Sexual harassment does not have a nationality

Updated: Apr 6, 2019

By: Edinah Masanga

This commentary was written in response to a new study which found that "In Sweden, foreign-born youths are given harsher sentences for sexual offences than natives"

I will never defend sexual harassment nor will I ever defend any vile actions of men against women but I will not, with the same measure, stand for baseless accusations of men based on broad generalisations because of their race, religion or skin colour. I will not allow that because sexual harassment does not have a nationality.


The #metoo movement in Sweden, which apparently shows no sign of abating, revealed how women in Sweden experience sexual harassment at alarming levels from Swedish men. This after the far-right has drummed our ears deaf by proclaiming that foreign men are raping and terrorising "their women."


The far-right movement in Sweden blames everything on immigrants. In 2015, Sweden experienced a heavy influx of refugees which sparked racist rhetoric by the so-called nationalists. One of the major talking points was, and still is, that refugees are sexual predators and that ‘Swedish women get harassed by foreigners everywhere’.


For a moment, this could have been true, in fact, it began to gain momentum until one hashtag, #metoo exposed the dark lie about sexual harassment in Sweden: women had long been suffering at the hands of male sexual predators long before the thousands of refugees thronged Swedish shores.


There was even a hashtag (#nödvärn) against the police – custodians of the law.


But because the politically popular thing in Europe now is to blame everything on refugees, far-right political parties capitalised on the refugee influx to gain political capital by presenting refugee men as savages.


While all this may be, devastatingly, true, it is not true for refugees only.


The conversation about sexual harassment should always be about gender; and the fact that men’s behaviour towards women – whether intended or unintended – is informed by the unequal social status between men and women in the whole world today. And not by the nationality of the victim.


Let’s face it, men all over the world, irrespective of their race, continue to benefit from patriarchy. One of those benefits include sexually abusing women and being pardoned through whimsical excuses such as ‘they are men’ and ‘it’s a men’s thing.’


Famous Nigerian writer Chimamanda Ngozie Adichie, in her famous TEDx speech rightly said, ‘the idea of men as savage beings, unable to control themselves’ is somewhat troubling.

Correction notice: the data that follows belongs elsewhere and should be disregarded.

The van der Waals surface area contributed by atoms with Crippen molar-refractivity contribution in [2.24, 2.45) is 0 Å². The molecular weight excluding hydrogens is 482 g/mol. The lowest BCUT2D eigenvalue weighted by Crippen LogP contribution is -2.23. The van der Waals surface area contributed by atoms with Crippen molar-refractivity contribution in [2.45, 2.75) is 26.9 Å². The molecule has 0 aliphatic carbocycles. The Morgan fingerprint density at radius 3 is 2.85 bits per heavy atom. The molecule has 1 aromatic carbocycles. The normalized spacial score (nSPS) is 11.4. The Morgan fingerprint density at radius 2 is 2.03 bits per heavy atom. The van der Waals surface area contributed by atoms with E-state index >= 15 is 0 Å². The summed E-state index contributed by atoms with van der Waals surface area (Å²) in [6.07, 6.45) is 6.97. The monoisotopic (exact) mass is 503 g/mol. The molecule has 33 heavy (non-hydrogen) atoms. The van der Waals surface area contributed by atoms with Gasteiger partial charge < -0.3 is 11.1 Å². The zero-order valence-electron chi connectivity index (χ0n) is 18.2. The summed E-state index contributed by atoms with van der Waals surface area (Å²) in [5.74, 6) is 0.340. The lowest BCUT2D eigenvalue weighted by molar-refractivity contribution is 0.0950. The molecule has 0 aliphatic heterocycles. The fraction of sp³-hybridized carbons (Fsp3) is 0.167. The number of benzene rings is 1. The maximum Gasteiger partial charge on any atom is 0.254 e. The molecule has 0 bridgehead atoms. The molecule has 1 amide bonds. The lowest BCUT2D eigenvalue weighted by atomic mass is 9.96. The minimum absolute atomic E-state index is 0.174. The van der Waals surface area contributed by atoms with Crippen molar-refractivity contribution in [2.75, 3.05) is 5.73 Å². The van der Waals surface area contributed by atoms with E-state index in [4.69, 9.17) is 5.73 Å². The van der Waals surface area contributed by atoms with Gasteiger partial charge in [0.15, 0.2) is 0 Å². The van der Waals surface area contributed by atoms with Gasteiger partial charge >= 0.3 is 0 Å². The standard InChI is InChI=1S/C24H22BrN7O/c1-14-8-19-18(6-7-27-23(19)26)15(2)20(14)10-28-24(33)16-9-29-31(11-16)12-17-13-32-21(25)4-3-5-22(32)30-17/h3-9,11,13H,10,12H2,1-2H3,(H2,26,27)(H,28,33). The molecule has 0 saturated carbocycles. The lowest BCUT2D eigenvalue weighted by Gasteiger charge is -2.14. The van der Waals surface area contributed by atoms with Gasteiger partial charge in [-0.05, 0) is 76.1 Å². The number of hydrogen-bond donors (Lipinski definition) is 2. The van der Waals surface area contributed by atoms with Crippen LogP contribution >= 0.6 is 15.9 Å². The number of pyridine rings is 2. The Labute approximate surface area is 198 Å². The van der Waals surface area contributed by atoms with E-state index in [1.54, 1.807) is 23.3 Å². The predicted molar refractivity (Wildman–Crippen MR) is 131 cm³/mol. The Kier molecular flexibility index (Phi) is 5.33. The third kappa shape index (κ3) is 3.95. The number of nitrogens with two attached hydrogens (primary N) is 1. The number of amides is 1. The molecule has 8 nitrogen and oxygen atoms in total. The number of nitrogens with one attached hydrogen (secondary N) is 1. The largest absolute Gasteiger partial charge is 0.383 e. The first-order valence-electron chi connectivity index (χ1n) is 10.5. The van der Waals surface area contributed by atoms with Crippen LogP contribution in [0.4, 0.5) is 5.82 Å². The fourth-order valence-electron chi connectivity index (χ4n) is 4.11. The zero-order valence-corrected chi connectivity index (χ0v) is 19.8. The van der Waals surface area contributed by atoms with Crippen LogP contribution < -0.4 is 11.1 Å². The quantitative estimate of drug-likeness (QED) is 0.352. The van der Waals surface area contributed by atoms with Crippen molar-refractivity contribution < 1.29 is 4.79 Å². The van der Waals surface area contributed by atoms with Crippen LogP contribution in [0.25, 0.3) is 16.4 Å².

Patriarch keeps getting the pass. People choose to pay a blind eye to the gender dynamics that lead men to behave the way they do against women.


While I agree that some men may indeed be coming from countries where women’s rights and dignity are undervalued in comparison to western cultures, I also know that they commit sexual crimes because of the unequal power relations between men and women.


Women get attacked by men because they are considered weak; and that when they say no it is interpreted as yes because men have been raised to think that they must initiate sexual contact and if turned away they must persist against the will of the female partner because that’s what a ‘real’ man should do.


Men are socialised to see women as sexual objects meant for men’s sexual gratification. Women are therefore considered receivers of sex, docile beings which must wait for men to give them sex while they must not ask for it when they want it or turn it down when they do not want it. Sex is often posited as a man’s right and a woman’s luxury and in that analogy, men can’t live without sex while women can do without it unless they are ‘sluts’.


I want to encourage people to think deeply about the fact that while blaming race for a crime of testosterone is an attractive narrative in Europe, it’s not going to help address sexually related violations of women’s rights and dignity because it simply does not make sense.


On the 2016 New Year’s Eve, there was a groping scandal in German. Women who had stepped out to enjoy New Year’s Eve celebrations were touched and felt inappropriately by a mob of unruly men and left violated and traumatised. Underline the word men. The women were groped by men. Men.


The reality in the world today is that women are groped, harassed, raped, beaten and degraded because they are women and not because they are Swedish or German or – in the grand scheme of things – European. Or Western.


In the aftermath of the German groping scandal most people – influenced by media sympathetic to the far-right movement – focused on the perceived race of the alleged perpetrators and not on the gender of the victims or of the perpetrators.


This narrative, which persists today in Sweden, is untrue, xenophobic and racist.


Women get attacked because men are raised to be ‘strong’ and control women and their desires, ambitions, aspirations and bodies. And the over two dozen #metoo hashtags in Sweden proved that Swedish women indeed suffered at the hands of Swedish men and thus race is irrelevant in the case of sexual harassment. It is both a hindrance and scapegoat in facing reality and addressing gender-based sexual harassment of women. In Sweden or elsewhere in the world.

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